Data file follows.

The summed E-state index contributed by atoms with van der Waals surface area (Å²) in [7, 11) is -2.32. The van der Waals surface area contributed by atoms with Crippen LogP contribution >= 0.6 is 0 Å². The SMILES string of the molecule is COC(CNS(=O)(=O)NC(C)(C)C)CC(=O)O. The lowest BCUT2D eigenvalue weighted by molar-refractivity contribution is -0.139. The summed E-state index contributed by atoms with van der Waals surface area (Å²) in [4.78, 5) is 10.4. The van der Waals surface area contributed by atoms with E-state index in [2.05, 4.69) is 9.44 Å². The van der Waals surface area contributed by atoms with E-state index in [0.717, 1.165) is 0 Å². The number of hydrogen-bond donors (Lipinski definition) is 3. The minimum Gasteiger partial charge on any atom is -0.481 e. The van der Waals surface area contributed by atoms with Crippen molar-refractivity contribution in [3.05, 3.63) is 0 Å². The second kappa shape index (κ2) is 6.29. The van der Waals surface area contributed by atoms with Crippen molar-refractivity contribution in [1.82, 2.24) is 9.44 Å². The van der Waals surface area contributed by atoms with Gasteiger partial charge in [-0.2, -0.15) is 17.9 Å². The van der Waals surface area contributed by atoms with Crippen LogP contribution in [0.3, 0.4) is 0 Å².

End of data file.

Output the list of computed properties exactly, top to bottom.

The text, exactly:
The summed E-state index contributed by atoms with van der Waals surface area (Å²) in [7, 11) is -2.32. The van der Waals surface area contributed by atoms with Crippen LogP contribution >= 0.6 is 0 Å². The SMILES string of the molecule is COC(CNS(=O)(=O)NC(C)(C)C)CC(=O)O. The lowest BCUT2D eigenvalue weighted by molar-refractivity contribution is -0.139. The summed E-state index contributed by atoms with van der Waals surface area (Å²) in [4.78, 5) is 10.4. The van der Waals surface area contributed by atoms with E-state index in [2.05, 4.69) is 9.44 Å². The van der Waals surface area contributed by atoms with E-state index in [0.717, 1.165) is 0 Å². The number of hydrogen-bond donors (Lipinski definition) is 3. The minimum Gasteiger partial charge on any atom is -0.481 e. The van der Waals surface area contributed by atoms with Crippen molar-refractivity contribution in [3.05, 3.63) is 0 Å². The second kappa shape index (κ2) is 6.29. The van der Waals surface area contributed by atoms with Crippen molar-refractivity contribution in [1.82, 2.24) is 9.44 Å². The van der Waals surface area contributed by atoms with Gasteiger partial charge in [-0.2, -0.15) is 17.9 Å². The van der Waals surface area contributed by atoms with Crippen LogP contribution in [0.3, 0.4) is 0 Å².